Deal could mean more commercial development in Silver City
The Navajos received 85.6 acres in McKinley County, where in March they opened a complex for their tribal department of transportation.
They had been leasing the property, which was state trust land. Navajo Nation President Ben Shelly, right, said the new arrangement will be a money saver.
In return, the State Land Office received 3.6 acres in Silver City that is near a Wal-Mart store and has good potential for more development, said Ray Powell, New Mexico’s commissioner of public lands.
Though one parcel was more than 20 times larger than the other, Powell said the trade was even in terms of value.
The property acquired in Silver City becomes the entryway to an adjoining tract of state land with economic promise, Powell said.
“We get land that will greatly increase the value of adjoining state land by opening access to the highway frontage,” he said.
This acquisition should create commercial opportunities for both Silver City and the State Land Office, said Powell, right.
The Navajos obtained the surface land of the Silver City parcel during the 1970s. The mineral rights remained with the state.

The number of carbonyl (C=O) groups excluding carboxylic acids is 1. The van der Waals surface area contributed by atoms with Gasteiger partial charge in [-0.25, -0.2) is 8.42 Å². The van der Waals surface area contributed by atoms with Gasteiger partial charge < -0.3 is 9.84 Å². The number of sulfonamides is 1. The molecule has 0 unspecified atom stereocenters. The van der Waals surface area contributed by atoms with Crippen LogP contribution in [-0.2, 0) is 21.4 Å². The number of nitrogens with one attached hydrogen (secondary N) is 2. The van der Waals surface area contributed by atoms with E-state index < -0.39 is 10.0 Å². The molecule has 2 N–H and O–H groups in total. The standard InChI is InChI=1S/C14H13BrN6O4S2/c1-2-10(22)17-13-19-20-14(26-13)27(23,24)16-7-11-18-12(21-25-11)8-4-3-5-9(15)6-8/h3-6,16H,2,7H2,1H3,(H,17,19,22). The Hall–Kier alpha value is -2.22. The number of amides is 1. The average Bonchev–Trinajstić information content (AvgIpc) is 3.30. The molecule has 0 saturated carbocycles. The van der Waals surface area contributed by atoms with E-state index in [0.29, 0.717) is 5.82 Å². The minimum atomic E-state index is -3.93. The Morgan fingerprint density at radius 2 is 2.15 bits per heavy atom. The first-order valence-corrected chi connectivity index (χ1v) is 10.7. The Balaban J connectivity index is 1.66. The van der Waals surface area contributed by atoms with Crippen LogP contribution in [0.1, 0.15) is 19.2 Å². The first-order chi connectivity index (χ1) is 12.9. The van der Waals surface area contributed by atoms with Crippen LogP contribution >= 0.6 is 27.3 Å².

Shelly and Powell signed documents for the land trade at the State Capitol. They credited a memorial by state Sen. John Pinto, D-Gallup, with motivating each side to make the trade.
Memorials are nonbinding proposals that are voted on by the Legislature. Pinto, in office since 1977, said longtime legislators may be skeptical about the value of memorials.
But in this case, the one suggesting that Powell’s department study a land exchange with the Navajo Nation got the project rolling, Pinto said.
Shelly said the Navajo Nation’s transportation department contains offices, road equipment and emergency response vehicles. Having the complex in Navajo country settles any jurisdictional issues, he said.
“Everyone has benefitted,” Shelly said.